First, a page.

I stuffed the first control in the Norway middle because I didn't see the start kite... ran too far along the track thinking I was following the tape, realised it was a TV camera cable after 150m and then corrected. Rookie error! Was running pretty well after that and caught a couple of guys. I was concentrating on good compass work to get to obvious point feature attack points, like clearings, cliffs and hilltops. Some very quick Czech came through and we formed a good train. I got off the train on a long leg as we started going diagonally down a slope. The Czech had pulled away getting to the hillside and the other guys went hard trying to catch him. There were very few features to use and the guys in the mini-pack didn't seem to be following anything apart from the Czech's footprints. I aimed for a small hilltop with a clearing on it on the otherwise sloping ground then slowed down for a fine bearing into the control. I arrived just after the Czech. He'd missed and had to relocate. So I was back in the pack and had a bit more puff than the others. We did a couple more legs. I was feeling good and was reading the map enough to cut some corners off the Czech's trail-blazing. Then I sprained my left ankle at about halfway. Managed to hobble/jog into the next control and saw Greg! He'd started 4mins in front of me.
Couldn't really run too well on the ankle so obviously the result wasn't great. I wasn't too happy to get beaten by the bunch of guys I'd caught! I got the best world ranking points I've ever had though, it's to do with all the top guys being there and some of them making huge mistakes.
After the race I got some ice and a compression bandage then limped home. The next day I strapped up the ankle really well for the long. The swelling was gone and I wasn't going to miss out on this race. Norwegians love their "Classic" orienteering and I knew the course would be cool. The other aspect was that it was a chasing start and I wanted to beat those guys I'd caught in the middle but had had to let run away. I was going ok until the control between the long legs. Made the same mistake on it twice and lost about 10 mins. In fields of that quality a mistake that big is just too much. It was nearly thirty degrees and when I couldn't find the control on the second attempt I almost lost the will to compete. I couldn't help but slow down a bit, the heat and guarding my ankle were nagging at me.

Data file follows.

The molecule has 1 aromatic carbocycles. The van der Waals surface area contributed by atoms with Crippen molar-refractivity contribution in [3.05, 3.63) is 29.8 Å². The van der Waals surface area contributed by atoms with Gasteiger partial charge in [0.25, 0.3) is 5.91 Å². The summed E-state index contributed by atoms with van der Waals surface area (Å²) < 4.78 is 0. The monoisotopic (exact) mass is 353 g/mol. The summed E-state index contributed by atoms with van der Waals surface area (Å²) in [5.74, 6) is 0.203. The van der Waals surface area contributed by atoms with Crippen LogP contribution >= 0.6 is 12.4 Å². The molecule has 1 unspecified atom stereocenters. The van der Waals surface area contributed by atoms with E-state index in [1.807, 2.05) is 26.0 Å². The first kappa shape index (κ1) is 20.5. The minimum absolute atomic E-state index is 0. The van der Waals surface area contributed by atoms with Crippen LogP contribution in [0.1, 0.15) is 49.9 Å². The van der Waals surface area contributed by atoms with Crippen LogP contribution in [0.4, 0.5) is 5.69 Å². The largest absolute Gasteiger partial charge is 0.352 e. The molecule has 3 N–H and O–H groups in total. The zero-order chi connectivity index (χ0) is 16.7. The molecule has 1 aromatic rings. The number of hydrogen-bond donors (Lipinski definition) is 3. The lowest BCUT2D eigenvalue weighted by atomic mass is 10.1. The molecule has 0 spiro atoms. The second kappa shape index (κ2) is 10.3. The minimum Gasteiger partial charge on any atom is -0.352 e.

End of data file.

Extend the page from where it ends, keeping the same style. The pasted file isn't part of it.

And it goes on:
Now I'm taking the positives out of the experience. I've improved my ability to run independently whilst taking note of a pack, I'm a lot better at running hard on a good bearing regardless of the visibility/footing and I'm confident in my terrain fitness compared to all but the very fittest guys.
I went to the Belgian 3 days the other week-end and was thrown by the 1m contours (the programme said 2m to be fair). I improved on day 2 but tweaked my ankle on day 3 and DNFed.
So that was good preparation for a 10km race I did the next day! The ankle wasn't swollen and felt fine doing some strides. I was hoping for about 34 minutes or under. Couldn't talk my way into the elite start box so I had to fight (almost literally) to get out towards the front at the start. I finished ahead of the first woman, just, in 33:08. So I was quite happy considering the slopes (hills if you're Belgian) and hard start.
I've just done the French 3 days which have been a highlight due to the terrain. Fountainebleu has awesome deciduous forests with some big hills, good for orienteering. The best thing is that the hills are COVERED in massive boulders. I had a really good run in the middle on day 2. I was concentrating on using the contours and tracks so that I couldn't get confused by the boulderfields. I had the cleanest run of my year so far and was really happy. I had had quite an early start so it was good to see my time compare well with the later starters who had trains and tracks. Good thing is that it was a world ranking event so I'm looking forward to the points going up.
Tommorow I'm off to watch a stage of the Tour de France and this week-end I head to O-Ringen so life is good.
Thanks to Wellington OC for contributing to my WC costs.